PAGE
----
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$70 Million False Claims Act Settlement has Whistleblower Flying High and Contractors Grounded

Date Published
Jun 27, 2024

27 June 2024. In a recent case that underscores the government’s commitment to rooting out fraud in government contracting, Sikorsky Support Services Inc. (SSSI) and Derco Aerospace Inc. (Derco) have agreed to pay a significant settlement of $70 million to resolve allegations of violating the False Claims Act. This case, brought forth by whistleblower Mary Patzer and intervened in by the Department of Justice, highlights the power of the False Claims Act’s qui tam provisions to incentivize insiders to report fraud on government contracts. The whistleblower will receive $13,976,900 or 19.9% of the settlement as a reward.

The Allegations

According to the allegations, SSSI and Derco, both subsidiaries of the same parent company, conspired to overcharge the government via an improper cost-plus-percentage-of-cost (CPPC) subcontract. These two related companies allegedly schemed for Derco to sell parts to SSSI at the cost Derco paid to other suppliers plus a 32% markup. SSSI then submitted claims to the Navy for reimbursement, which included this markup. As the contractors did not disclose this improper arrangement to the Navy, they allegedly violated the False Claims Act and the terms of their prime contracts. Congress has outlawed CPPC contracts because they incentivize suppliers to increase costs, leading to higher expenses for the government.

The Settlement

The $70 million settlement is a stark reminder of the costly consequences of non-compliance with government contracting regulations. This case demonstrates the critical role of whistleblowers in uncovering fraud and the government’s commitment to holding contractors accountable. Whistleblowers who are industry insiders, such as employees of a government contractor, have knowledge of the inner workings of their company and are often the “canary in the coal mine” regarding fraudulent activity. The whistleblower in this case was a former employee of one of the contractors.

The government relies upon contractors to supply the military, among many other areas. Regarding the negative impact of fraud in government contracting, “Overinflation of parts and material costs for the repair and maintenance of aircraft affected naval air training and is a disservice to the American taxpayer,” said the Special Agent in Charge of the Naval Criminal Investigative Service (NCIS) Economic Crimes Field Office about the case.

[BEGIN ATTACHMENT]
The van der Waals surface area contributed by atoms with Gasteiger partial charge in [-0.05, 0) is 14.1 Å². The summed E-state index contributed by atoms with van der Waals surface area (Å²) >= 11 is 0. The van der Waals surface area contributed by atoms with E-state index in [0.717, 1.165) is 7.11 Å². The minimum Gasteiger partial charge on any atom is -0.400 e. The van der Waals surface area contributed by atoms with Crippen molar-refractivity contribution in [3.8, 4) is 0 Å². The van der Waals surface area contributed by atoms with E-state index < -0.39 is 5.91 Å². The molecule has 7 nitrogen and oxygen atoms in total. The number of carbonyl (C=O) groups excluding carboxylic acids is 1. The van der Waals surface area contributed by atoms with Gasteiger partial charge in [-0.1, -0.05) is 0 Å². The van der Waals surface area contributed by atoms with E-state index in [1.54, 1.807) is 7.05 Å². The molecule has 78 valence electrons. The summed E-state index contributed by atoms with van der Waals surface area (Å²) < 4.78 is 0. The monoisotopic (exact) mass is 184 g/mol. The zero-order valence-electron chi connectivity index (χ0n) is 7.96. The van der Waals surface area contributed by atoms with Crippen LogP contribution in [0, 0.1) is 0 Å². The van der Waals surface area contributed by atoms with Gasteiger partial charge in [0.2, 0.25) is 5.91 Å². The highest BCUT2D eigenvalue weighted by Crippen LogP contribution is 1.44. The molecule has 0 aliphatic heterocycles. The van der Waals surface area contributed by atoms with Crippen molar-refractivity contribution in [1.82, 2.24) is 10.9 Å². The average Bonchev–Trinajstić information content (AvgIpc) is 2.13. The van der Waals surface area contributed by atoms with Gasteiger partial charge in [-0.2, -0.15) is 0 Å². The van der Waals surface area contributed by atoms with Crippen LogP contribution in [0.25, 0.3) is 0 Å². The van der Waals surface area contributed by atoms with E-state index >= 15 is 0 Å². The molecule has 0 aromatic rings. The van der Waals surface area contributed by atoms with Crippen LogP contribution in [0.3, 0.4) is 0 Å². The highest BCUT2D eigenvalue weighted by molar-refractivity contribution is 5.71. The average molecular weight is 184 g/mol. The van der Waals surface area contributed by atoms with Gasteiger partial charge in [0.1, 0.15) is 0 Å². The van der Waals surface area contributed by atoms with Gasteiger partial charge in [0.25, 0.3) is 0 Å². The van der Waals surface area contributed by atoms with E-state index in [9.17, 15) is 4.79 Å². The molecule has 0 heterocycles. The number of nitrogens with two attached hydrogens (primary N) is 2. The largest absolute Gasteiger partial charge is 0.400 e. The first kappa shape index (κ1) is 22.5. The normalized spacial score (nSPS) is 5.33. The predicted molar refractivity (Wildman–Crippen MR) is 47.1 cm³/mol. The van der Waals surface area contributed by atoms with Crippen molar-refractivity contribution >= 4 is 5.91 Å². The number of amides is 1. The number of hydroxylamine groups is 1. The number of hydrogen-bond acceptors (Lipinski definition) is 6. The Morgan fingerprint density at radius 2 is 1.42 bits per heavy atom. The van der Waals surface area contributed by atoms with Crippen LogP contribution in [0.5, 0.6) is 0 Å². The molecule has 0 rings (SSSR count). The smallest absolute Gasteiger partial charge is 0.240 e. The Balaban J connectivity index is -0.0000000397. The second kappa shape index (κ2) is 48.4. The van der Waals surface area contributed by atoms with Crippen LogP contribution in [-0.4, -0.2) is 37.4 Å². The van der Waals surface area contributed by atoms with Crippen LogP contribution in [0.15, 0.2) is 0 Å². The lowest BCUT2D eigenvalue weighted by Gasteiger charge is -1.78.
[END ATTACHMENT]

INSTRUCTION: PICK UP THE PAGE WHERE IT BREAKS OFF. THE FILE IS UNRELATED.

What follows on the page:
Understanding False Claims Act Whistleblowing

The False Claims Act (FCA) is one of the most powerful tools the government uses to combat fraud. It allows private individuals, known as whistleblowers, to file suits on behalf of the government. These individuals can share in a portion of the recovery, incentivizing the exposure of fraudulent activities. The FCA also permits the government to intervene and take control of the litigation, as seen in this government contracting fraud whistleblower case.

The settlement between SSSI, Derco, and the U.S. government serves as a crucial lesson for government contractors. It highlights the need for strict compliance with federal laws and the importance of ethical conduct in business operations, because would-be whistleblowers who see something, will say something.

If you would like to report government contracts fraud, you can contact attorneys at Tycko & Zavareei LLP. Eva Gunasekera and Renée Brooker are former officials of the United States Department of Justice and prosecuted whistleblower cases under the False Claims Act. Renée served as Assistant Director at the United States Department of Justice, the office that supervises False Claims Act cases in all 94 United States District Courts. Eva was the Senior Counsel for Health Care Fraud. Eva and Renée now represent whistleblowers. For a free consultation, you can contact Renée at [email protected] (tel.: 202-417-3664) or contact Eva Gunasekera at [email protected]. You can also go to Tycko & Zavareei LLP’s website for whistleblowers to learn more at

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